What do people have against URLs?

The web or rather HTTP is RESTful and as a result it should make the web a wonderfully simple thing. Everything is a deferencable resource, addressable at a URI. You then have a small set of well defined operations which can be applied to each resource, HTTP gives you: POST, GET, PUT and DELETE which you can read as CREATE, READ, UPDATE and DELETE. And that’s all you need. So what is it with folk wanting to muck it?

As Elliotte Rusty Harold puts it, all resources are identified by URLs:

Tagging distinct resources with distinct URLs enables bookmarking, linking, search engine storage, and painting on billboards. It is much easier to find a resource when you can say, “Go to http://www.example.com/foo/bar” than when you have to say, “Go to http://www.example.com/. Type ‘bar’ into the form field. Then press the foo button.”

Do not be afraid of URLs. Most resources should be identified only by URLs. For example, a customer record should have a URL such as http://example.com/patroninfo/username rather than http://example.com/patroninfo. That is, each customer should have a separate URL that links directly to their record (protected by a password, of course), rather than all your customers sharing a single URL whose content changes depending on the value of some login cookie.

Yet despite this there are quite a lot of sites that persist in doing the exact opposite – personalising a site by changing the content available at a URL. And when you do that you are nolonger designing sites the way the internet was designed to work because you stop having a resource identified by a URL and instead have something else entirely, you end up trying to make the web a statefull system and that’s bad news.

The client and server may each have state, but neither relies on the other side remembering what its state is. All necessary information is transferred in each communication. Statelessness enables scalability through caching and proxy servers. It also enables a server to be easily replaced by a server farm as necessary. There’s no requirement that the same server respond to the same client two times in a row.

Robust, scalable web applications work with HTTP rather than against it. RESTful applications can do everything that more familiar client/server applications do, and they can do it at scale. However, implementing this may require some of the largest changes to your systems. Nonetheless, if you’re experiencing scalability problems, these can be among the most critical refactorings to make.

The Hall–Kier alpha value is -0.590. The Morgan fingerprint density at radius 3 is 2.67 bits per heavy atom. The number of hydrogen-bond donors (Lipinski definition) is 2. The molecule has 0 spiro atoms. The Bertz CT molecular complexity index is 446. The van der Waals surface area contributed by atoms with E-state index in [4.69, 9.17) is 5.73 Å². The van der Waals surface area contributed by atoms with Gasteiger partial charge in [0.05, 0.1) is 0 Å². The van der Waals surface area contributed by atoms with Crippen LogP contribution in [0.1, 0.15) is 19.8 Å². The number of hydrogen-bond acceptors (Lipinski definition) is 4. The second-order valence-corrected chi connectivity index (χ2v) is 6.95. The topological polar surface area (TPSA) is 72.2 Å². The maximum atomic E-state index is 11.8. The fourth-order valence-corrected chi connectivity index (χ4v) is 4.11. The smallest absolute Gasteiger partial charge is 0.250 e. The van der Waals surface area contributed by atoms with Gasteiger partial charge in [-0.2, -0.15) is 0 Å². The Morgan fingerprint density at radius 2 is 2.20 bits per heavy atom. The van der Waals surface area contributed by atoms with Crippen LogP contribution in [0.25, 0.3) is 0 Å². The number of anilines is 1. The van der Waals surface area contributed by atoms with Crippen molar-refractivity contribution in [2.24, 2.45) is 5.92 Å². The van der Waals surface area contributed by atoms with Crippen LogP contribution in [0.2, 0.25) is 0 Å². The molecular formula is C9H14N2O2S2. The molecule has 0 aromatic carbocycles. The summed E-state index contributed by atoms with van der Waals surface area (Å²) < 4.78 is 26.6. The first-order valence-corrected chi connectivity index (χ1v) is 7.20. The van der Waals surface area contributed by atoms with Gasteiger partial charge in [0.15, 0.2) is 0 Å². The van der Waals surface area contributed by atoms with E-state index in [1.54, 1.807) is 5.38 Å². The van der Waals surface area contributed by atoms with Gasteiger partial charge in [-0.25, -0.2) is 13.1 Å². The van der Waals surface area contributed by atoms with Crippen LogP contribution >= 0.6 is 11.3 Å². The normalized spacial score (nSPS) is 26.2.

It just doesn’t make sense to work against the nature of the web – not if you want a site that scales and plays nicely with the rest of the web. Keeping one resource per URL is the way forward and that includes personalisation – personalise your site at specific URLs such as …/user/me/stuff/.

Now failing to implement a RESTful architecture is one thing but deciding to reinvent HTTP URIs – now that is truly perverse. I’m talking technologies such as about eXtensible Resource Identifier (XRI) and Digital Object Identifiers (DOI). Neither of which make much sense to me. And when it comes to XRI I’m in good company:

We are not satisfied that XRIs provide functionality not readily available from http: URIs. Accordingly the TAG recommends against taking the XRI specifications forward, or supporting the use of XRIs as identifiers in other specifications.

Tim Berners-Lee and Stuart Williams, co-chairs, W3C Technical Architecture Group

No one has been able to explain why “=tomscott” or “doi:10.1000/182” is easier than a URL, unless of course you’re an i-names provider or DOI Registration Agency. In my mind neither DOI and XRI are needed – we have a very respectable, proven technology to identify resources – I don’t see any need to invent anything else. Likewise I don’t think we need anything more that the existing HTTP operations.

All we need to do then is adopt these four simple rules:

  1. Use URIs as names for things
  2. Use HTTP URIs so that people can look up those names.
  3. When someone looks up a URI, provide useful information.
  4. Include links to other URIs. so that they can discover more things.

Failing to adopt this approach doesn’t destroy anything, but it does mean you’re failing to take advantage of how the internet is built and, as Sir Tim puts it that means:

…you are misses an opportunity to make your data interconnected. This in turn limits the ways it can later be reused in unexpected ways. It is the unexpected re-use of information which is the value added by the web.